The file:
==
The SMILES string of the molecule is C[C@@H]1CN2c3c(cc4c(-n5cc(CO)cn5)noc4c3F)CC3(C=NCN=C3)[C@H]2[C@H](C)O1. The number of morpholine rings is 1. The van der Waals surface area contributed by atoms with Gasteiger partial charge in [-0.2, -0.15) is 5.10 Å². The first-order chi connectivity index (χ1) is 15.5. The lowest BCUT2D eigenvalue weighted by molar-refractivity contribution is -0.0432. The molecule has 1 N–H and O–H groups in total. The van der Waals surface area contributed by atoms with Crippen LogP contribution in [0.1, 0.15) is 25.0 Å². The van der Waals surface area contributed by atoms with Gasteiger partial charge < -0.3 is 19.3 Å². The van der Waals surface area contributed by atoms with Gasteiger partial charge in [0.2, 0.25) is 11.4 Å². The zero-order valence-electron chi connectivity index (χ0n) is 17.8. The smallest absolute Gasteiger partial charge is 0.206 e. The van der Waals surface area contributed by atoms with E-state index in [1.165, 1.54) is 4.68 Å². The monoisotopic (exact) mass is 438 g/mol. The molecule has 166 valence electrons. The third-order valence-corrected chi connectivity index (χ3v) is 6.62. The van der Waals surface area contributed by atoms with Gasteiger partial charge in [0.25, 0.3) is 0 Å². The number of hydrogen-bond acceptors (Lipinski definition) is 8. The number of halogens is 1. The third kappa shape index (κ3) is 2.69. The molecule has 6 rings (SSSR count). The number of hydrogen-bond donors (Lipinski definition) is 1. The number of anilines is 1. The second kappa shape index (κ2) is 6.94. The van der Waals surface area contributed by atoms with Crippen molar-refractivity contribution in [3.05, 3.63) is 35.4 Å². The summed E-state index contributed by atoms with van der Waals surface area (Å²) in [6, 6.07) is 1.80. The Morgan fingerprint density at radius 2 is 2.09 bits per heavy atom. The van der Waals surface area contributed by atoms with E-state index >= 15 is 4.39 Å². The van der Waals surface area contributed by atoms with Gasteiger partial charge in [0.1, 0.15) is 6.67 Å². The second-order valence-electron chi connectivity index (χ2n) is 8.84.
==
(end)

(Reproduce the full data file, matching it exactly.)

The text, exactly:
The SMILES string of the molecule is C[C@@H]1CN2c3c(cc4c(-n5cc(CO)cn5)noc4c3F)CC3(C=NCN=C3)[C@H]2[C@H](C)O1. The number of morpholine rings is 1. The van der Waals surface area contributed by atoms with Gasteiger partial charge in [-0.2, -0.15) is 5.10 Å². The first-order chi connectivity index (χ1) is 15.5. The lowest BCUT2D eigenvalue weighted by molar-refractivity contribution is -0.0432. The molecule has 1 N–H and O–H groups in total. The van der Waals surface area contributed by atoms with Crippen LogP contribution in [0.1, 0.15) is 25.0 Å². The van der Waals surface area contributed by atoms with Gasteiger partial charge < -0.3 is 19.3 Å². The van der Waals surface area contributed by atoms with Gasteiger partial charge in [0.2, 0.25) is 11.4 Å². The zero-order valence-electron chi connectivity index (χ0n) is 17.8. The smallest absolute Gasteiger partial charge is 0.206 e. The van der Waals surface area contributed by atoms with E-state index in [1.165, 1.54) is 4.68 Å². The monoisotopic (exact) mass is 438 g/mol. The molecule has 166 valence electrons. The third-order valence-corrected chi connectivity index (χ3v) is 6.62. The van der Waals surface area contributed by atoms with Gasteiger partial charge in [0.25, 0.3) is 0 Å². The number of hydrogen-bond acceptors (Lipinski definition) is 8. The number of halogens is 1. The third kappa shape index (κ3) is 2.69. The molecule has 6 rings (SSSR count). The number of hydrogen-bond donors (Lipinski definition) is 1. The number of anilines is 1. The second kappa shape index (κ2) is 6.94. The van der Waals surface area contributed by atoms with Crippen molar-refractivity contribution in [3.05, 3.63) is 35.4 Å². The summed E-state index contributed by atoms with van der Waals surface area (Å²) in [6, 6.07) is 1.80. The Morgan fingerprint density at radius 2 is 2.09 bits per heavy atom. The van der Waals surface area contributed by atoms with E-state index >= 15 is 4.39 Å². The van der Waals surface area contributed by atoms with Gasteiger partial charge in [0.1, 0.15) is 6.67 Å². The second-order valence-electron chi connectivity index (χ2n) is 8.84.